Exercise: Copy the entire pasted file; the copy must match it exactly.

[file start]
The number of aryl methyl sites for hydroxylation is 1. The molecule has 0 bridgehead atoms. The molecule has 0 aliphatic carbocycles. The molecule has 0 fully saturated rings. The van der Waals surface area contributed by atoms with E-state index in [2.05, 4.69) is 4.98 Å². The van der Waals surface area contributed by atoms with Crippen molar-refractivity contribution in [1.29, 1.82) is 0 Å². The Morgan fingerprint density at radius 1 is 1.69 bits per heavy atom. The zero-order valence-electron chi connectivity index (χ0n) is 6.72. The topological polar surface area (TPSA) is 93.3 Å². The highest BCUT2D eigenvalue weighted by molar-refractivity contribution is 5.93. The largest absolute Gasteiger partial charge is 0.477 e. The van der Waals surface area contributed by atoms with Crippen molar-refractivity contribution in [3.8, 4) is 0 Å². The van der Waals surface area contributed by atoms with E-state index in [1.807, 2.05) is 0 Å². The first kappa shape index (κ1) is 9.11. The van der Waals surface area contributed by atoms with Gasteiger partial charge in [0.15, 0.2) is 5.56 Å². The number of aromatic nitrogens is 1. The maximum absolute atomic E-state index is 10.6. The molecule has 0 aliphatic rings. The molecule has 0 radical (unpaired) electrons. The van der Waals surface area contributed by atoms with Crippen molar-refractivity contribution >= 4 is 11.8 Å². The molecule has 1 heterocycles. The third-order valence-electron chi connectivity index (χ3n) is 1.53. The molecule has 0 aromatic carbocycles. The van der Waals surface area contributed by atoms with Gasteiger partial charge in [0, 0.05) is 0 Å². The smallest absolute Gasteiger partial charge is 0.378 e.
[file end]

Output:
The number of aryl methyl sites for hydroxylation is 1. The molecule has 0 bridgehead atoms. The molecule has 0 aliphatic carbocycles. The molecule has 0 fully saturated rings. The van der Waals surface area contributed by atoms with E-state index in [2.05, 4.69) is 4.98 Å². The van der Waals surface area contributed by atoms with Crippen molar-refractivity contribution in [1.29, 1.82) is 0 Å². The Morgan fingerprint density at radius 1 is 1.69 bits per heavy atom. The zero-order valence-electron chi connectivity index (χ0n) is 6.72. The topological polar surface area (TPSA) is 93.3 Å². The highest BCUT2D eigenvalue weighted by molar-refractivity contribution is 5.93. The largest absolute Gasteiger partial charge is 0.477 e. The van der Waals surface area contributed by atoms with Crippen molar-refractivity contribution in [3.8, 4) is 0 Å². The van der Waals surface area contributed by atoms with E-state index in [1.807, 2.05) is 0 Å². The first kappa shape index (κ1) is 9.11. The van der Waals surface area contributed by atoms with Gasteiger partial charge in [0.15, 0.2) is 5.56 Å². The number of aromatic nitrogens is 1. The maximum absolute atomic E-state index is 10.6. The molecule has 0 aliphatic rings. The molecule has 0 radical (unpaired) electrons. The van der Waals surface area contributed by atoms with Crippen molar-refractivity contribution >= 4 is 11.8 Å². The molecule has 1 heterocycles. The third-order valence-electron chi connectivity index (χ3n) is 1.53. The molecule has 0 aromatic carbocycles. The van der Waals surface area contributed by atoms with Gasteiger partial charge in [0, 0.05) is 0 Å². The smallest absolute Gasteiger partial charge is 0.378 e.